To allow efficient transcript/gene detection, highly abundant ribosomal RNAs (rRNA) are generally removed from total RNA either by positive polyA+ selection or by rRNA depletion (negative selection) before sequencing. Comparisons between the two methods have been carried out by various groups, but the assessments have relied largely on non-clinical samples.
In this study, researchers from Pfizer Worldwide Research and Development evaluated these two RNA sequencing approaches using human blood and colon tissue samples. Their analyses showed that rRNA depletion captured more unique transcriptome features, whereas polyA+ selection outperformed rRNA depletion with higher exonic coverage and better accuracy of gene quantification. For blood- and colon-derived RNAs, they found that 220% and 50% more reads, respectively, would have to be sequenced to achieve the same level of exonic coverage in the rRNA depletion method compared with the polyA+ selection method. Therefore, in most cases the researchers strongly recommend polyA+ selection over rRNA depletion for gene quantification in clinical RNA sequencing. Thier evaluation revealed that a small number of lncRNAs and small RNAs made up a large fraction of the reads in the rRNA depletion RNA sequencing data. Thus, that recommend that these RNAs are specifically depleted to improve the sequencing depth of the remaining RNAs.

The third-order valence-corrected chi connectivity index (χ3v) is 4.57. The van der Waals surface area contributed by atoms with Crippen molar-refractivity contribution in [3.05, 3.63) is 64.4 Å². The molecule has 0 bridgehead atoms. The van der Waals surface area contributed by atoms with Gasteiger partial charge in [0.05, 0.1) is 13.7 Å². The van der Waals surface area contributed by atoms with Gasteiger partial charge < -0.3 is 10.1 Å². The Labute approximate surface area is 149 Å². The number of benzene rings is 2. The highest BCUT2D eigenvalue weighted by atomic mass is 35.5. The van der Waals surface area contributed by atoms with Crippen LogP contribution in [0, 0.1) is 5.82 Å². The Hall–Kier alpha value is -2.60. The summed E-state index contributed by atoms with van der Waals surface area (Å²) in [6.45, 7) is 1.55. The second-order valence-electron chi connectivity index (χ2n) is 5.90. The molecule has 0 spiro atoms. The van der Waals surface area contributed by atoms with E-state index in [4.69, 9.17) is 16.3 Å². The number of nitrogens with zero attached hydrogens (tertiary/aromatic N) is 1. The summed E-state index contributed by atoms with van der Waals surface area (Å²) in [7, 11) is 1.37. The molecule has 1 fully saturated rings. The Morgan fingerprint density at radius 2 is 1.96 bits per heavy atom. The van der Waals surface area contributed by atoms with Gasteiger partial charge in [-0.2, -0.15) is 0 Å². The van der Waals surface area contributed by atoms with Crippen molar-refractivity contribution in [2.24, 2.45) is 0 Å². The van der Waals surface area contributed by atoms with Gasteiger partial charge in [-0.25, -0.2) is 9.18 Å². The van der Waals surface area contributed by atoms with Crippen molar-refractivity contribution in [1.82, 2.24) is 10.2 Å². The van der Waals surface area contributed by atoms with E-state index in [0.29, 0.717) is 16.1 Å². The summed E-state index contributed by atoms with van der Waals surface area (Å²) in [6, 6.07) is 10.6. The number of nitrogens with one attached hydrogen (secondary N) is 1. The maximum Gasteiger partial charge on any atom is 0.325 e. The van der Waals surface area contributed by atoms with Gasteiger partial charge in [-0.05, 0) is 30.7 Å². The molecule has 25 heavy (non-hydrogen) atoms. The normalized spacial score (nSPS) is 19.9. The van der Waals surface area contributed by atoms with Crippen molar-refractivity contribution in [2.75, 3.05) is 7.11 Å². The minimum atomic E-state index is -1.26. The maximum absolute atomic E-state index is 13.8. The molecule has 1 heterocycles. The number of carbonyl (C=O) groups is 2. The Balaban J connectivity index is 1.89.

Differential expression analysis between the rRNA depletion
and the polyA+ selection RNA-seq data
(A) Volcano plots of differentially expressed genes in rRNA depletion compared with poly+ selection. RiboZ, rRNA depletion; polyA+, poly+ selection. (B) Summary of the percentages of differentially expressed genes in each biotype split by the direction of change. (C) Fraction of up- and down-regulated genes normalized by the number of differentially expressed genes in each biotype. Up-regulated genes are in red and down-regulated genes are in blue in the rRNA depletion vs poly + selection comparisons